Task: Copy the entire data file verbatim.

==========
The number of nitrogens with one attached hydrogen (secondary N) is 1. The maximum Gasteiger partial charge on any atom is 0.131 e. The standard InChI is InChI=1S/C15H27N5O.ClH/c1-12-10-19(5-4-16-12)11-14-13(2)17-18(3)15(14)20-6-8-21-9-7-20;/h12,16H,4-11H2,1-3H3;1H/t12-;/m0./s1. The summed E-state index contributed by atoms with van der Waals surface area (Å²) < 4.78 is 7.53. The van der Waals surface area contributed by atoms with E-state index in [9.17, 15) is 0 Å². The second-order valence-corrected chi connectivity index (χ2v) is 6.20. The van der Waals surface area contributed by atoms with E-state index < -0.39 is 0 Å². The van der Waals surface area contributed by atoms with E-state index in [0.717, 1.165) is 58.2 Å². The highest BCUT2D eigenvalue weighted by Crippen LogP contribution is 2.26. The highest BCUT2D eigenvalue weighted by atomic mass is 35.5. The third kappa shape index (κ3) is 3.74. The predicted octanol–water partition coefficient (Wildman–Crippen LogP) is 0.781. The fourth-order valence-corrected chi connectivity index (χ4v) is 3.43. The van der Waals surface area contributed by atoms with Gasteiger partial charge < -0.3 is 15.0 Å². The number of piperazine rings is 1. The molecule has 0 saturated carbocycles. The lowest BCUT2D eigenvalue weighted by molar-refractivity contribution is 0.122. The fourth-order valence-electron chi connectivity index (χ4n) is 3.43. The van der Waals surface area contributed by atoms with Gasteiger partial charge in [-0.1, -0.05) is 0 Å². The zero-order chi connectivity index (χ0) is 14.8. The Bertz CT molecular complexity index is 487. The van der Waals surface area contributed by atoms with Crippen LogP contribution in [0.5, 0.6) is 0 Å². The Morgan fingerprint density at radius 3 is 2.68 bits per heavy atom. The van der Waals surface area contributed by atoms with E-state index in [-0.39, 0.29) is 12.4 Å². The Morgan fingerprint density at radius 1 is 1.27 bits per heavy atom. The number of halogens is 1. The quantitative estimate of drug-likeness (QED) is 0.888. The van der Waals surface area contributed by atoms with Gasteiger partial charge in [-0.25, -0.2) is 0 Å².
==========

The number of nitrogens with one attached hydrogen (secondary N) is 1. The maximum Gasteiger partial charge on any atom is 0.131 e. The standard InChI is InChI=1S/C15H27N5O.ClH/c1-12-10-19(5-4-16-12)11-14-13(2)17-18(3)15(14)20-6-8-21-9-7-20;/h12,16H,4-11H2,1-3H3;1H/t12-;/m0./s1. The summed E-state index contributed by atoms with van der Waals surface area (Å²) < 4.78 is 7.53. The van der Waals surface area contributed by atoms with E-state index in [9.17, 15) is 0 Å². The second-order valence-corrected chi connectivity index (χ2v) is 6.20. The van der Waals surface area contributed by atoms with E-state index < -0.39 is 0 Å². The van der Waals surface area contributed by atoms with E-state index in [0.717, 1.165) is 58.2 Å². The highest BCUT2D eigenvalue weighted by Crippen LogP contribution is 2.26. The highest BCUT2D eigenvalue weighted by atomic mass is 35.5. The third kappa shape index (κ3) is 3.74. The predicted octanol–water partition coefficient (Wildman–Crippen LogP) is 0.781. The fourth-order valence-corrected chi connectivity index (χ4v) is 3.43. The van der Waals surface area contributed by atoms with Gasteiger partial charge < -0.3 is 15.0 Å². The number of piperazine rings is 1. The molecule has 0 saturated carbocycles. The lowest BCUT2D eigenvalue weighted by molar-refractivity contribution is 0.122. The fourth-order valence-electron chi connectivity index (χ4n) is 3.43. The van der Waals surface area contributed by atoms with Gasteiger partial charge in [-0.1, -0.05) is 0 Å². The zero-order chi connectivity index (χ0) is 14.8. The Bertz CT molecular complexity index is 487. The van der Waals surface area contributed by atoms with Crippen LogP contribution in [0.5, 0.6) is 0 Å². The Morgan fingerprint density at radius 3 is 2.68 bits per heavy atom. The van der Waals surface area contributed by atoms with E-state index in [-0.39, 0.29) is 12.4 Å². The Morgan fingerprint density at radius 1 is 1.27 bits per heavy atom. The number of halogens is 1. The quantitative estimate of drug-likeness (QED) is 0.888. The van der Waals surface area contributed by atoms with Gasteiger partial charge in [-0.25, -0.2) is 0 Å².